Reform in Hinduism:

Buddhism had dealt a heavy blow to Brahminical faith. Threatened with extinction, Hinduism started to re-organize itself. Attempts were now made to give up the complex system of rites and rituals and make Hinduism simple and attractive. The Hindus even came to accept the Buddha as a Hindu incarnation and accepted the principle of non-violence. This helped revive Hinduism and made it popular again. This took away the fragrance out of the flower of Buddhism. The decline of Buddhism became inevitable.

Lose of Royal Patronage:

In course of time Buddhism came to lose royal patronage. No king, worthy of note, came forward to sponsor Buddhism after Asoka, Kaniska and Harsavardhan. Royal patronage works magically for the spread of any faith. Absence of any such patronage for Buddhism came to pave the way for its decline in the end.

Emergence of Rajputs:

Emergence of the Rajputs became an important reason for the decline of Buddhism. Kings of such dynasties as Bundela, Chahamana, Chauhan, Rathore etc. were militant rulers and loved warfare. They could not tolerate the Buddhists for their message of non-violence. The Buddhists feared persecution from these Rajput rulers and fled from India. Buddhism became weaker and faced decline.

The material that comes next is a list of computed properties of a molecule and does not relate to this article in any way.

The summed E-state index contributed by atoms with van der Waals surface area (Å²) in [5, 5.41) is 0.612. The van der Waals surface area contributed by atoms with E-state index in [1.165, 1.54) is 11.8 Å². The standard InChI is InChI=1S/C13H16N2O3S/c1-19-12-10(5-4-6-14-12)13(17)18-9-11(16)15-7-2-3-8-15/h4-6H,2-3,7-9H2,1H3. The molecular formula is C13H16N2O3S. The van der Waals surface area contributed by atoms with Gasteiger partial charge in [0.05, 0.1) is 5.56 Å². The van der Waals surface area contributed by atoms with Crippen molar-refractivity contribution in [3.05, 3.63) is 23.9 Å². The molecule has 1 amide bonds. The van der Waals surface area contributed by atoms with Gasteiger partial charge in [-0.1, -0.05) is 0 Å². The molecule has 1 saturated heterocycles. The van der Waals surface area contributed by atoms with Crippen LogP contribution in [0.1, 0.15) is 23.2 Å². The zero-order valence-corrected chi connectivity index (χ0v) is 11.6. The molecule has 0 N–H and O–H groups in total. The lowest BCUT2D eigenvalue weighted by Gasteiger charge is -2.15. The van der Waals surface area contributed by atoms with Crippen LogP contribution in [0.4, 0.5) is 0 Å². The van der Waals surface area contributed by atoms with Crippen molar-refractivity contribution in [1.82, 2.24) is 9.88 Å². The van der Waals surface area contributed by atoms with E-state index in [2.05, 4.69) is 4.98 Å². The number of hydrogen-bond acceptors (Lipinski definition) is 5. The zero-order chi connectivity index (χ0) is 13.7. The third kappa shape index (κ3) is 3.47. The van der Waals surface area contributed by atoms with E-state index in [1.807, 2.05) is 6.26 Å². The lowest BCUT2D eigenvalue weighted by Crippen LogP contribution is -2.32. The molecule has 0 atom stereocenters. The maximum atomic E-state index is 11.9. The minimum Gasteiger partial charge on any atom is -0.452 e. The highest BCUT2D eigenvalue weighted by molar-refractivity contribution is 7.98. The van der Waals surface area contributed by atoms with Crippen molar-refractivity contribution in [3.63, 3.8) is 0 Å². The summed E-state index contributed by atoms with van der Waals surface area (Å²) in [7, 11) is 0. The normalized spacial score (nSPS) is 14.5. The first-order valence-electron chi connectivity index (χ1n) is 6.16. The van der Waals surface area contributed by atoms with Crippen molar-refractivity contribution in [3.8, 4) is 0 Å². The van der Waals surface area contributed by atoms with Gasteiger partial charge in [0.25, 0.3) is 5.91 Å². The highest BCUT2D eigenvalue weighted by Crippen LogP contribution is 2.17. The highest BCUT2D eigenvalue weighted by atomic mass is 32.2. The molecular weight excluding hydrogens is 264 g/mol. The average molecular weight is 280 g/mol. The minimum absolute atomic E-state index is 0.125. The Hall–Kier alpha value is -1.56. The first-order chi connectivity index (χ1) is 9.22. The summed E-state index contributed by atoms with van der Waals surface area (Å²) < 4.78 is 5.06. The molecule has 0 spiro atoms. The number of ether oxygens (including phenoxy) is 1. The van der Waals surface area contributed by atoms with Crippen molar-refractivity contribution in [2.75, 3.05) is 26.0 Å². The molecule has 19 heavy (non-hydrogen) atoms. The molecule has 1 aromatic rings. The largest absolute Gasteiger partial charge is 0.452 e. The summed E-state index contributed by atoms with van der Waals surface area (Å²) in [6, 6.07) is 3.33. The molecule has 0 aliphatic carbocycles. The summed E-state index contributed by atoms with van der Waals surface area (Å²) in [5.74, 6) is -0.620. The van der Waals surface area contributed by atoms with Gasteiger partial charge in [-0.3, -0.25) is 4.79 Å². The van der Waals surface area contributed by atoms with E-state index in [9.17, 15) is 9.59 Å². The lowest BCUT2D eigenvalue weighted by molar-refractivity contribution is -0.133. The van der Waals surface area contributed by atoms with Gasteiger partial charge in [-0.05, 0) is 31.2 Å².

Patronage of Brahmanism:

In course of time there was the rise of the Brahminical faith once again. Pushyamitra Sunga, the Brahmin commander of the last Maurya ruler Vrihadratha, assassinated the king and founded the Sunga dynasty replacing the Maurya dynasty.

Role of Hindu Preachers:

Harsavardhan drove away the Brahmins from the religious council held at Kanauj. These Brahmins, under Kumarila Bhatta, fled to the Deccan. Under Bhatta’s leadership, Brahmanism staged a come-back. Adi Sankaracharya also revived and strengthened Hinduism. He defeated Buddhist scholars in religious discourses which were held in many places in course of his tour of the whole of India.

Wars and persecution:

Hun Invasions:

Chinese scholars travelling through the region between the 5th and 8th centuries, such as Faxian, Xuanzang, Yijing, Hui-sheng, and Sung-Yun, began to speak of a decline of the Buddhist Sangha in the north-west parts of Indian subcontinent, especially in the wake of the Hun invasion from central Asia. Xuanzang wrote that numerous monasteries in north-western India had been reduced to ruins by the Huns.


Mihirakula who ruled from 515 CE in north-western region (modern Afghanistan, Pakistan and north India), suppressed Buddhism as well. He did this by destroying monasteries as far away as modern-day Allahabad.

Turk-Mongol raids: